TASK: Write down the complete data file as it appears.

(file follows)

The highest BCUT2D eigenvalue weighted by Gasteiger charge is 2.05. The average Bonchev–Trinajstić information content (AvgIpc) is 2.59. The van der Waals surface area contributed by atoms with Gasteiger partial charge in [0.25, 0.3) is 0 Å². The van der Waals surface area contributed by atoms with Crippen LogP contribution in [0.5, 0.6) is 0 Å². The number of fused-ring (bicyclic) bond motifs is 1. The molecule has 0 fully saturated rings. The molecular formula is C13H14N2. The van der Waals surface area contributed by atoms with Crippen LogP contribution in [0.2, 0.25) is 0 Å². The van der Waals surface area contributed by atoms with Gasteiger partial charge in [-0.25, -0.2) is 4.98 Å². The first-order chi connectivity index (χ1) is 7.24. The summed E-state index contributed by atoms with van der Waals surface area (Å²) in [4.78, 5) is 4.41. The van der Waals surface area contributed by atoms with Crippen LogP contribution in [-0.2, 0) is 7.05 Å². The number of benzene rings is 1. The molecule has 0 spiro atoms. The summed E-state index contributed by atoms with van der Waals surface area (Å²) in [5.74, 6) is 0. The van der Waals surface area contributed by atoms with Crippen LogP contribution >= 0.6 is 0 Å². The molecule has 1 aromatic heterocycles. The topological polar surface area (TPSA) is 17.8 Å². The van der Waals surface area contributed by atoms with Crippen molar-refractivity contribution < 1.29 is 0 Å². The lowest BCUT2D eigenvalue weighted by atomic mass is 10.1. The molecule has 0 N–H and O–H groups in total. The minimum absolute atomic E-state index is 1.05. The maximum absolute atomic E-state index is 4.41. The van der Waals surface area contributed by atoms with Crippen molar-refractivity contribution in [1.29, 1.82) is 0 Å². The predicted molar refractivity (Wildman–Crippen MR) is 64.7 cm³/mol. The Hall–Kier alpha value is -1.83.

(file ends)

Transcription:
The highest BCUT2D eigenvalue weighted by Gasteiger charge is 2.05. The average Bonchev–Trinajstić information content (AvgIpc) is 2.59. The van der Waals surface area contributed by atoms with Gasteiger partial charge in [0.25, 0.3) is 0 Å². The van der Waals surface area contributed by atoms with Crippen LogP contribution in [0.5, 0.6) is 0 Å². The number of fused-ring (bicyclic) bond motifs is 1. The molecule has 0 fully saturated rings. The molecular formula is C13H14N2. The van der Waals surface area contributed by atoms with Crippen LogP contribution in [0.2, 0.25) is 0 Å². The van der Waals surface area contributed by atoms with Gasteiger partial charge in [-0.25, -0.2) is 4.98 Å². The first-order chi connectivity index (χ1) is 7.24. The summed E-state index contributed by atoms with van der Waals surface area (Å²) in [4.78, 5) is 4.41. The van der Waals surface area contributed by atoms with Crippen LogP contribution in [-0.2, 0) is 7.05 Å². The number of benzene rings is 1. The molecule has 0 spiro atoms. The summed E-state index contributed by atoms with van der Waals surface area (Å²) in [5.74, 6) is 0. The van der Waals surface area contributed by atoms with Crippen LogP contribution >= 0.6 is 0 Å². The molecule has 1 aromatic heterocycles. The topological polar surface area (TPSA) is 17.8 Å². The van der Waals surface area contributed by atoms with Crippen molar-refractivity contribution < 1.29 is 0 Å². The lowest BCUT2D eigenvalue weighted by atomic mass is 10.1. The molecule has 0 N–H and O–H groups in total. The minimum absolute atomic E-state index is 1.05. The maximum absolute atomic E-state index is 4.41. The van der Waals surface area contributed by atoms with Crippen molar-refractivity contribution in [1.29, 1.82) is 0 Å². The predicted molar refractivity (Wildman–Crippen MR) is 64.7 cm³/mol. The Hall–Kier alpha value is -1.83.